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Open mike 09/06/2012

Written By: - Date published: 6:00 am, June 9th, 2012 - 73 comments
Categories: open mike - Tags:

Open mike is your post. For announcements, general discussion, whatever you choose.

The usual rules of good behaviour apply (see the link to Policy in the banner).

Step right up to the mike…

73 comments on “Open mike 09/06/2012 ”

  1. Carol 1

    Further thoughts on dissent in the US, carrying on from yesterday’s conversation.

    One of the main things I’ve have heard from US apologists for their country’s imperialism, is that the US is the home of free speech, dissent and democracy. They claim that this is why so many people try to migrate to the US.

    However, while the US does have many dissenters within their country – enough to support the notion that they are a free, open and democratic society – this dissent does nothing to challenge or really unsettle the power of the elites. They have ways of neutralising the dissent:


    The American media deploys a deep and varied arsenal of rhetorical devices in order to marginalise opinions, people and organisations as “outside the mainstream” and therefore not worth listening to. For the most part the people and groups being declaimed belong to the political Left. To take one example, the Green Party – well-organised in all 50 states – is never quoted in newspapers or invited to send a representative to television programmes that purport to present “both sides” of a political issue. (In the United States, “both sides” means the back-and-forth between centre-right Democrats and rightist Republicans)

    The US government has long used popular culture to spread their propaganda about being a free and open democracy. The US government, in the early-to-mid 20th century used the international circulation of Hollywood movies to precede trade agreements, in order to soften up the population, and encourage their acceptance of US products:


    <blockquote.The State Department and the OWI intervened in other overseas markets as well, particularly in neutral Europe and in the Axis nations toward the end of the war. And as the government became more sensitive to America’s image abroad, it became more concerned about Hollywood’s role in projecting that image.

    And, of course, with the rise of so-called “neoliberalism” and the Murdochisation of the news media, such strategies have been transported across the western world.

    The US government has also used TV and popular music in the Middle East, Iraq etc, to promote it’s culture to the locals – part of their programme of cultural imperialism. And the US government is quite happy at times to highlight dissenting music etc to promote their image of being an open democracy. And dissenting popular culture is also used as a marketing strategy, especially in targeting young people. By getting sucked into the capitalist machinery, they get contained, and a target for underlying US imperialising values.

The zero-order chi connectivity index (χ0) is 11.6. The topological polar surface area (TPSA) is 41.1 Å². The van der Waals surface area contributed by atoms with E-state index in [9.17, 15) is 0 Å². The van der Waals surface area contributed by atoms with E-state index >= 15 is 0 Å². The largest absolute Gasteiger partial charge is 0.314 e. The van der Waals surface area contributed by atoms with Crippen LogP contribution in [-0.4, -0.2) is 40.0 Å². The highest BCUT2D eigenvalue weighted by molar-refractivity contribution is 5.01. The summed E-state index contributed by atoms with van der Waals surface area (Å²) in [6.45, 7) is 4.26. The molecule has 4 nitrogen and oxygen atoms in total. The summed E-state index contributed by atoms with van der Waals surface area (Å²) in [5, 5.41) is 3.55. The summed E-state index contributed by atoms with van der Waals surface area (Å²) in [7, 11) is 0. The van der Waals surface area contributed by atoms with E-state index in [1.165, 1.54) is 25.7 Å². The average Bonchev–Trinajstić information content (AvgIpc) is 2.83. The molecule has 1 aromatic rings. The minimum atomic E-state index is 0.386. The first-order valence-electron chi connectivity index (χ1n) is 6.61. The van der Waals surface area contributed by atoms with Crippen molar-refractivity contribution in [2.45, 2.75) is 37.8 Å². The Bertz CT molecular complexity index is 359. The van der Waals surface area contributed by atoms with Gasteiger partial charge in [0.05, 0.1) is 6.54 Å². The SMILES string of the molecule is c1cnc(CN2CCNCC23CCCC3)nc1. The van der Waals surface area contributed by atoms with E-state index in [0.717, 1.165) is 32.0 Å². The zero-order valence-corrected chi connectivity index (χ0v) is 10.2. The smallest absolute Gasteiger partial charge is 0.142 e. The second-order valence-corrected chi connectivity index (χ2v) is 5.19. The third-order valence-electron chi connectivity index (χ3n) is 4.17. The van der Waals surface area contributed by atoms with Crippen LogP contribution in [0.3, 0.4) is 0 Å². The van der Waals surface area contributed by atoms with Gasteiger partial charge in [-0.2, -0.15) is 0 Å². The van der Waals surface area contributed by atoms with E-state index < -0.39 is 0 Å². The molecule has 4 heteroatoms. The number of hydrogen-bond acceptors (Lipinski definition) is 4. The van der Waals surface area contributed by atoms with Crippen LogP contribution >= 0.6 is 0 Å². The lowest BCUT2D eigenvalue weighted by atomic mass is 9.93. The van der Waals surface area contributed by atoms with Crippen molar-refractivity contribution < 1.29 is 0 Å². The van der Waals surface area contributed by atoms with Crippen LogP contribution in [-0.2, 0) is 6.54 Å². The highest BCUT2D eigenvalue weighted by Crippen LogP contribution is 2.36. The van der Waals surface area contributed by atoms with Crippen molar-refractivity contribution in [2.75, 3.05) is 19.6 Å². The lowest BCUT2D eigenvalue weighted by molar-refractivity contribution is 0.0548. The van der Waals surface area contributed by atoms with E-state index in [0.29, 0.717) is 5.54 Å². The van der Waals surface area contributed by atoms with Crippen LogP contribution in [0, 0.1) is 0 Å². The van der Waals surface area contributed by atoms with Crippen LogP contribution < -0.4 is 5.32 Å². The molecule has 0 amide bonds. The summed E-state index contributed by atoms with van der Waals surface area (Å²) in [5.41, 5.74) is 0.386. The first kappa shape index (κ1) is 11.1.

I DO know many US people who express criticism and dissatisfaction with their country’s lack of social justice, and of it’s imperialistic ways. But they also get very frustrated with the inability to stage effective dissent.

    In my opinion, people who want to go to live in the US, do so, not because they see it as a shining beacon of freedom of speech and democracy, but because of the potential to get in on some of the wealth and shiny technological advances.

    But a lot of the US’s technological advances are gained through enticing many of the best researchers and product developers from other countries to their unis and corporate R&D departments. Also, while the US talks free-market, it practices protectionism, often in slightly devious ways e.g. the ways it protects the Hollywood movie industry internationally.

    And, a lot of these strategies are no longer so confined to the US…. coming soon to a place near you, dressed in local colours.

    • fatty 1.1

      “The US government has long used popular culture to spread their propaganda about being a free and open democracy.”

      Very true…I had just posted this on yesterday’s open mike…
      I would add a third thing that maintains US hegemony…and that is culture. Americanisation in the form of consumerism is still sweeping the world and shows no sign of slowing. Its the desire to consume, a belief in liberal capitalism, social liberalism and the notion of ‘freedom’ that draws the world’s money towards the USA. Capitalism put the money into the hands of a few – and since American culture defines our desires, that money moves towards America.
      China might be up there in economic terms, but the USA controls the world’s knowledge. USA defines the ‘truth’.

      “The US government has also used TV and popular music in the Middle East, Iraq etc, to promote it’s culture to the locals – part of their programme of cultural imperialism.”

      They sure do, and they also did it the other way where the East is Othered through Hollywood…as Western culture is idolised, Eastern cultures are subjugated.
      Edward Said’s concept of Orientalism examines where USA’s true power is created and maintained. Its all about seduction and cultural hegemony

      • Carol 1.1.1

        For once we are pretty much in agreement, fatty. Yes, I read your other piece on it,